The Mongoose Bat and Other Controversial or Banned Cricket Bats

It was probably the ugliest piece of equipment in the history of cricket and thankfully it seems to have gone out of the game but just what is a mongoose bat and what other bats have caused controversy over the years?

5 Worst and Unfair Cricket Bats

1. The Mongoose Bat

The Mongoose bat was first used by Matthew Hayden in the 2010 edition of the Indian Premier League and it was specifically designed for T20 cricket. Other players including Suresh Raina also started to use a Mongoose bat.

It featured a longer handle and a much smaller hitting area and it rather resembled a paddle rather than a conventional cricket bat.

Matthew Hayden with Mongoose Bat (TOI Photo)

Why Is the Mongoose Bat Unfair?

Those who oppose the Mongoose bat say that it gives an unfair advantage to the attack-minded batsman. It’s design actually increases the sweet spot by some 120%, and even the bat speed. That’s not really within the spirit of cricket.

Is the Mongoose Bat Banned?

While the ICC and the BCCI have reviewed complaints relating to the Mongoose Bat, it isn’t actually outlawed at the time of writing in 2021.

It’s use has, however, virtually died out. While it can help attacking play, the Mongoose bat hasn’t been especially effective for the power players and it is also weak when playing a defensive shot due to its small hitting area.

2. Carbon Graphite Bats

Unlike Andre Russell who we will discuss in the next section, Ricky Ponting hadn’t consulted Cricket Australia before using his Carbon Graphite bat in the 2004/05 season. He smashed a double hundred against Pakistan at the Sydney Cricket Ground but something wasn’t quite right.

The bat itself was made from conventional willow and the only thing that made it different was a thin piece of carbon graphite attached to the back.

Why Is It Unfair?

Other players had used the bat which was produced by the Australian manufacturer Kookaburra. The Marylebone Cricket Club (MCC) claimed that it was unfair because the carbon graphite strip added more power to the bat in a way that wasn’t natural.

Are Carbon Graphite Bats Banned?

The International Cricket Council (ICC) examined the carbon graphite bat in great detail and the complaints about it were upheld. It was found that the carbon graphite strip broke the laws of cricket that relate to bat enhancements and the equipment is now banned as a result.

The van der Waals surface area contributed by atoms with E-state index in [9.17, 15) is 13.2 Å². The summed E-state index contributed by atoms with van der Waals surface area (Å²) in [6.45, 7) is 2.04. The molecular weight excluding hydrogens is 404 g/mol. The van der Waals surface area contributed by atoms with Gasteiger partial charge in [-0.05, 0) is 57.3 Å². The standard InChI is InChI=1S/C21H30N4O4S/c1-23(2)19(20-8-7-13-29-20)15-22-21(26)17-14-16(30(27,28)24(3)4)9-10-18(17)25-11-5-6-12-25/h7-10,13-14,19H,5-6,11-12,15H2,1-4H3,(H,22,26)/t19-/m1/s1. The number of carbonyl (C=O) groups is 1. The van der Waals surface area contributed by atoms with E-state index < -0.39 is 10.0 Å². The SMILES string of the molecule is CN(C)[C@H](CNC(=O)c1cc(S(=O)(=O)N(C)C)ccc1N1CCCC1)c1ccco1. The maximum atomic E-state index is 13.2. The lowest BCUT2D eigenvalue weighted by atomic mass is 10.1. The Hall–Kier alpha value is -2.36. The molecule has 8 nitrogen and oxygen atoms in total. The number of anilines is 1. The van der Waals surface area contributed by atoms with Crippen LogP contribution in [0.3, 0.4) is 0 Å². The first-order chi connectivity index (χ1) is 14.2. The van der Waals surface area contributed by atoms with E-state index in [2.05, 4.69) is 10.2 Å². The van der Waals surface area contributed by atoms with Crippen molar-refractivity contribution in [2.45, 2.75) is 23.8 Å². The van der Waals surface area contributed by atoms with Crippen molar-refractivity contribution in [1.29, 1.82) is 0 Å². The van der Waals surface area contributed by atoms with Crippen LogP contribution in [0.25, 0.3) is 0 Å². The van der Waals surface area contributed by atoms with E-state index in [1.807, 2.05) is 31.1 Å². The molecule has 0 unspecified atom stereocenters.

3. Andre Russell’s Black Bat

The black bat that Andre Russell trialled during the 2016/17 edition of the Big Bash was a conventional one in regards to its size and weight. It was different because the face was entirely black and the aesthetic look was enhanced by a bright pink handle.

Why Is It Unfair?

The problem with the black bat is that it was changing the colour of the ball. Even if it hadn’t affected the white ball’s performance, black marks on the surface would have made it almost impossible for the fielders to see it under lights.

Therefore, the black bat is unfair because it puts the fielding team at a disadvantage.

Andre Russell with black bat (Getty)

Are Black Painted Bats Banned?

Black bats such as the one used by Andre Russell are now banned. Initially, Cricket Australia had authorised its use but the issue with the colour of the ball forced them to bring in that ban.

4. Dennis Lillee’s ComBat Aluminium Cricket Bat

The sound of leather on willow is an almost spiritual part of the game of cricket so, the mighty clang that ensued from Dennis Lillee’s aluminium bat was a concern for all that had witnessed it. Known for his fearsome fast bowling, Lillee has previously used this bat in a game against the West Indies but it first raised concerns in the 1979/80 Ashes series.

The aluminium used in its manufacturing process makes it different from a conventional bat. It’s essentially a metal bat and that goes against the laws and everything else associated with cricket.

Why Is It Unfair?

England captain Mike Brearley correctly complained that the aluminium bat would damage the ball. An out of shape ball creates an unfair advantage for the batsman and that’s why the aluminum bat shouldn’t have been used.

Are Aluminium Bats Banned?

While no rules were drawn up to deal with the bat in question, the laws of cricket now state that only wood should be used in the manufacturing process. The aluminum bat is, therefore, illegal under that legislation.

5. The Monster Cricket Bat

The Monster Cricket Bat relates to an incident which occured in a game between Chertsey and Hambledon in 1771. At that time, there was nothing in the laws to restrict the width of a bat and one of the Reigate players strode out to the wicket with a bat that was as wide as the stumps.

‘Shock’ White was the man in question and, while history doesn’t record how he performed, there are clear issues with his equipment.

Why Is It Unfair?

While it’s not impossible for a player using a monster, wide blade bat to be dismissed, the bowling team are clearly at a disadvantage here. In the days of underarm and round arm bowling, it would be possible to just thrust out the gigantic bat and block every ball.

If the batsman takes their legs out of the way, LBW is also out of the equation. It might be difficult to play an attacking shot with such a huge piece of equipment but the batter could potentially just block all day.

Are Wide Blade Bats Banned?

A petition was raised by Hambledon players after the game which effectively led to a change in the laws of cricket. From 1771 onwards, the maximum width of a cricket bat has been set at 4.25 inches.

It is, therefore, impossible to use a monster bat in the present day because the established laws of cricket have made them illegal.